The sound of a rock tumbler is a very common question that people ask. The short answer is, it’s hard to say because there are so many factors that go into the noise level.
There are three primary sources of noise from a rock tumbler: the motor, vibration and sound waves bouncing off objects in the drum.
Noise will vary depending on how hard or soft your stone is (harder stones = more noise), what type of media you use for grinding (media that contains abrasives such as walnut shells produces less noise) and whether your machine has any rubber components rubbing against metal surfaces.
The following factors can also affect the level of noise generated by an individual rock tumbler: plastic drums vs steel drums; additional features like a vibrating sieve or vacuum; the shape and size of your drum.
It’s important to remember that your tumbler will vibrate. If the vibrations sound like something you need to worry about, there are a few things you can do like making sure the device’s screws are tightened.
How loud is your tock tumbler?
Some machines are quieter than others but it is impossible to say how noisy they all are without knowing more specific details like how often people use their machines and where they plan on using them.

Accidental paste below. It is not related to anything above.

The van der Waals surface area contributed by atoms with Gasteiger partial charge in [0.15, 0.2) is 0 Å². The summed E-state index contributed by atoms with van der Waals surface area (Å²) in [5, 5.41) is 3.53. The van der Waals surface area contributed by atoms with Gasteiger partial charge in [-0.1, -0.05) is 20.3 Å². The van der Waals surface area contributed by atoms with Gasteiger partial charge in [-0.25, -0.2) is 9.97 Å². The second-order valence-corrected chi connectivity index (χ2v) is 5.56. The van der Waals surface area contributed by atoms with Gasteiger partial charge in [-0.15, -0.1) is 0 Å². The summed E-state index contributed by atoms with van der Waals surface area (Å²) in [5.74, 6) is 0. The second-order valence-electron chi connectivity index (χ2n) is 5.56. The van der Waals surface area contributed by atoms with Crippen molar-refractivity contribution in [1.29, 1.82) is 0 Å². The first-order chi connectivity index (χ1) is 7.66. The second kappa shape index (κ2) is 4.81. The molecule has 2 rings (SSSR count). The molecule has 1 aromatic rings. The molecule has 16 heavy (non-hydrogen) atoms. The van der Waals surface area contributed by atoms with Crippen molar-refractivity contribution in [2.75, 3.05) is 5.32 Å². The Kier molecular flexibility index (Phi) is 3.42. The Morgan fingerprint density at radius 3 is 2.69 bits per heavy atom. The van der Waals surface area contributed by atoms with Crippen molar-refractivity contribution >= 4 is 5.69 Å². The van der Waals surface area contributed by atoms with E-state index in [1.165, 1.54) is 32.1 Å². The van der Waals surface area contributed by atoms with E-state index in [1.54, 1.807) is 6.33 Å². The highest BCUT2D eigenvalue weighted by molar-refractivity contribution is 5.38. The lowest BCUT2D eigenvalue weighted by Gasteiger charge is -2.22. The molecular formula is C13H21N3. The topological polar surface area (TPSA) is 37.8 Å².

Some questions you should ask yourself before deciding if your rock tumbler will be too noisy for you are:
1) How often do you plan on using my rock tumbler?
If you plan on using your rock tumbler every day, then it’s going to be a lot louder than if you’re just planning on using it occasionally.
2) Are you planning on running my machine in an enclosed space or outdoors?
If you want to use your rock tumbler in an enclosed space, then it’s going to be a lot louder than if you’re planning on using it outside.
This is because the sound of the machine will bounce off and reverberate within that closed environment. The sound can also get amplified by things like resonance or ducts.
In comparison, when used outdoors, there are often more ambient noises: for example wind blowing through trees or birds chirping – which effectively masks any unwanted noise from the rock tumbler itself!
Moreover, an open environment reduces that amplification factor mentioned earlier as sounds won’t bounce back so much since they have room to escape into other areas instead.
3) What type of rocks am I going to tumble?
Different rocks are going to make different levels of noise, and certain types of rock tumble better than others.
What to do if it is too noisy?
If it is too noisy then you might want to think about investing in a quieter model and mainly use the machine outdoor. This will matter for how long the noise can go on without interruption because louder machines are more likely to wake up those nearby if they’re always running, and there’s also concern over what level of environmental sound pollution the machine may cause!